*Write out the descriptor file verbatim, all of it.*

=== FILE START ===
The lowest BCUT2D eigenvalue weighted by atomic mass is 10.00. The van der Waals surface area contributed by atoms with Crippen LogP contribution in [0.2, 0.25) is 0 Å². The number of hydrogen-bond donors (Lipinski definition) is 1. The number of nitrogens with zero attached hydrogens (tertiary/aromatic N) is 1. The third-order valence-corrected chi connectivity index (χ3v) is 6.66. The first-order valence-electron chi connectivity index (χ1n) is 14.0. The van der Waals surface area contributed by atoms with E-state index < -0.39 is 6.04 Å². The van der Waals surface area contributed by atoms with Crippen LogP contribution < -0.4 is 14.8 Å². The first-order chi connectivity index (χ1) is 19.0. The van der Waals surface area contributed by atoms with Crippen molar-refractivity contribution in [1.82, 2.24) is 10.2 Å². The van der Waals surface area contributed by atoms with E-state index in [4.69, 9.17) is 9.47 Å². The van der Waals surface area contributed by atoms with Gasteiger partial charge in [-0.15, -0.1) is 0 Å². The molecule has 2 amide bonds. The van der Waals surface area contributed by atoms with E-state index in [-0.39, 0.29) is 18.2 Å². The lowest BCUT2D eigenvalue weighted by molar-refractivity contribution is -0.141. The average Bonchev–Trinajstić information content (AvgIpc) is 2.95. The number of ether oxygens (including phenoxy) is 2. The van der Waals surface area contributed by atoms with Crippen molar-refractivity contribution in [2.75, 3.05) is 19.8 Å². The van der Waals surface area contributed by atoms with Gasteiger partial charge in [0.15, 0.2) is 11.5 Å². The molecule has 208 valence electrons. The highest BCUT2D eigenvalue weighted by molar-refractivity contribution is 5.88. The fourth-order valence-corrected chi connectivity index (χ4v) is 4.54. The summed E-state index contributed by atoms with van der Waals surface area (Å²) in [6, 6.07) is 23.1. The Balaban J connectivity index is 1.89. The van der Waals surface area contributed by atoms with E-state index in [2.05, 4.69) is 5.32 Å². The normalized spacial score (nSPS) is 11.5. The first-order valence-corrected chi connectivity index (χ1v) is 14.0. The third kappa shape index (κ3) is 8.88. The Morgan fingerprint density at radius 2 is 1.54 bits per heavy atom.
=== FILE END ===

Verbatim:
The lowest BCUT2D eigenvalue weighted by atomic mass is 10.00. The van der Waals surface area contributed by atoms with Crippen LogP contribution in [0.2, 0.25) is 0 Å². The number of hydrogen-bond donors (Lipinski definition) is 1. The number of nitrogens with zero attached hydrogens (tertiary/aromatic N) is 1. The third-order valence-corrected chi connectivity index (χ3v) is 6.66. The first-order valence-electron chi connectivity index (χ1n) is 14.0. The van der Waals surface area contributed by atoms with E-state index < -0.39 is 6.04 Å². The van der Waals surface area contributed by atoms with Crippen LogP contribution < -0.4 is 14.8 Å². The first-order chi connectivity index (χ1) is 19.0. The van der Waals surface area contributed by atoms with Crippen molar-refractivity contribution in [1.82, 2.24) is 10.2 Å². The van der Waals surface area contributed by atoms with E-state index in [4.69, 9.17) is 9.47 Å². The van der Waals surface area contributed by atoms with Gasteiger partial charge in [-0.15, -0.1) is 0 Å². The molecule has 2 amide bonds. The van der Waals surface area contributed by atoms with E-state index in [-0.39, 0.29) is 18.2 Å². The lowest BCUT2D eigenvalue weighted by molar-refractivity contribution is -0.141. The average Bonchev–Trinajstić information content (AvgIpc) is 2.95. The number of ether oxygens (including phenoxy) is 2. The van der Waals surface area contributed by atoms with Crippen molar-refractivity contribution in [2.75, 3.05) is 19.8 Å². The van der Waals surface area contributed by atoms with Gasteiger partial charge in [0.15, 0.2) is 11.5 Å². The molecule has 208 valence electrons. The highest BCUT2D eigenvalue weighted by molar-refractivity contribution is 5.88. The fourth-order valence-corrected chi connectivity index (χ4v) is 4.54. The summed E-state index contributed by atoms with van der Waals surface area (Å²) in [6, 6.07) is 23.1. The Balaban J connectivity index is 1.89. The van der Waals surface area contributed by atoms with E-state index in [2.05, 4.69) is 5.32 Å². The normalized spacial score (nSPS) is 11.5. The first-order valence-corrected chi connectivity index (χ1v) is 14.0. The third kappa shape index (κ3) is 8.88. The Morgan fingerprint density at radius 2 is 1.54 bits per heavy atom.